By GARRY RAYNO, InDepthNH.org
CONCORD — Enacting a broad-based tax has always been the third rail of New Hampshire politics.
A proposed constitutional amendment attempts to soften the blow by requiring all the revenue from any new broad-based tax to reduce property taxes.
The prime sponsor of the CACR 17, Rep. Tom Schamberg, D-Wilmot, said he envisions working with the recommendations of the Commission to Study Education Finding, which had its first meeting earlier this week.
“For over two years, the state legislature and the governor’s office have been trying to put a ‘whale’ known as ‘funding for an adequate education’ into a tub of water,” Schamberg told the House Ways and Committee Wednesday at the Legislative Office Building.
“These storm clouds of the duty to fund public education is resulting in thwarting your community’s financial well-being and security of property.”
He said he is not promoting a sales or income or any other kind of broad-based tax, but wants to set a tone that leads to security for home-owners by reducing property taxes.
Schamberg along with Robert Hemenway, former long-time Sullivan County manager, told the committee the constitutional amendment would give voters a say on an issue lawmakers have been reluctant to solve despite two state Supreme Court decisions.
The current funding system is a continual succession of confused, incoherent and muddy policy that each party can manipulate, Schamberg claimed.
“Is the answer for property tax relief always to go to established revenue sources we presently use to fund the state budget. I say no,” he said. “The present framework of the state’s taxation policy to give property tax relief for public school funding needs to change.”
Hemenway said if the amendment is approved by voters, it would require lawmakers to establish a broad-based tax, but committee members said the amendment would not require a broad-based tax, it would require the revenue from a broad-based tax to go only to property tax relief. It would be up to lawmakers to pass a broad-based tax or not, said committee Chair Rep. Susan Almy, D-Lebanon.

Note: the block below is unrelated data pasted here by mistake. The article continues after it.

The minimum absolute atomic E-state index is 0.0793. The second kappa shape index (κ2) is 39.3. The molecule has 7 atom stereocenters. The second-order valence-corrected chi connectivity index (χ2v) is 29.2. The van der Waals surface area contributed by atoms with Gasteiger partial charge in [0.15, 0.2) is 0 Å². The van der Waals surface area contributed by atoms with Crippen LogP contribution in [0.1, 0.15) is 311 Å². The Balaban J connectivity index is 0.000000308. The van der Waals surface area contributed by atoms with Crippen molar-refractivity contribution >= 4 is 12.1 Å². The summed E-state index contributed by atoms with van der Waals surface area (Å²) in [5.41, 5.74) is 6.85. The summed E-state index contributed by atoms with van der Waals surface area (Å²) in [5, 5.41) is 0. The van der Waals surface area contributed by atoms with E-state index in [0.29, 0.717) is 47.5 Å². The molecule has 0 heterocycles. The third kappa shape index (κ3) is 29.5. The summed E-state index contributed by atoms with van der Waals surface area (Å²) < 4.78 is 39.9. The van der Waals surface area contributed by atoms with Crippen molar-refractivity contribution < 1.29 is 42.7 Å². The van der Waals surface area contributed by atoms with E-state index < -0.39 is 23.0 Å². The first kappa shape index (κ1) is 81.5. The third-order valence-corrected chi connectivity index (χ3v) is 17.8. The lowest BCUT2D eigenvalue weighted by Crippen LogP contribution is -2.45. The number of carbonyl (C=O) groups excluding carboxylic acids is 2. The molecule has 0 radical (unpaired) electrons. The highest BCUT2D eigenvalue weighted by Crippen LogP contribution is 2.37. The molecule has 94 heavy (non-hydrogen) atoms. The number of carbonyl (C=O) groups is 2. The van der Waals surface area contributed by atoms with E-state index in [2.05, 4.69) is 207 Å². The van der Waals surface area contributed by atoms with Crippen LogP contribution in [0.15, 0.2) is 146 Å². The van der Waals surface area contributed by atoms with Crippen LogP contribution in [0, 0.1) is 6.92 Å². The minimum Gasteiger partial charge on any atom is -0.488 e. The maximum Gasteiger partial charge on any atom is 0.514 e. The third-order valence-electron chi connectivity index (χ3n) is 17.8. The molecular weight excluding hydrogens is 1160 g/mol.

Hemenway said the amendment would not raise additional money, instead it would replace property taxes with revenue from another source.
But several committee members asked why limit revenue to what is being spent now and others said the lock box could mean greater strain on existing revenue streams to pay for state services if the new revenue only reduces property taxes.
New Hampshire’s property taxes are going up faster than in any other state, said Hemenway, up 25 percent over the last 10 years.
“Something has to change,” Hemenway said. “People on fixed incomes have
to sell their homes because they can’t pay their property taxes.”
Other committee members said the bill should indicate whether the broad-based tax is a sales or income tax.
“People want to know before voting on something like this,” said committee member Rep. Edith Tucker, D-Randolph. “A sales or an income tax, there’s a huge difference, they are not interchangeable parts.”
Others were concerned the money may be used for property tax relief but not necessary education or county costs as Schamberg and Hemenway contend.
The new money could be used to replace state aid to education, but also could be used for a new football field or waste-water treatment plant, noted Rep. Jerry Stringham, D-Lincoln.
Another member was concerned there is no distribution formula to determine how much money would be sent to cities and towns.
Rep. Thomas Southworth, D-Dover, noted his community does not receive a lot of state education aid, so without the formula it is hard to see if it would help or hurt.
A sub-committee will review the bill before the committee makes its recommendation.
Garry Rayno may be reached at email@example.com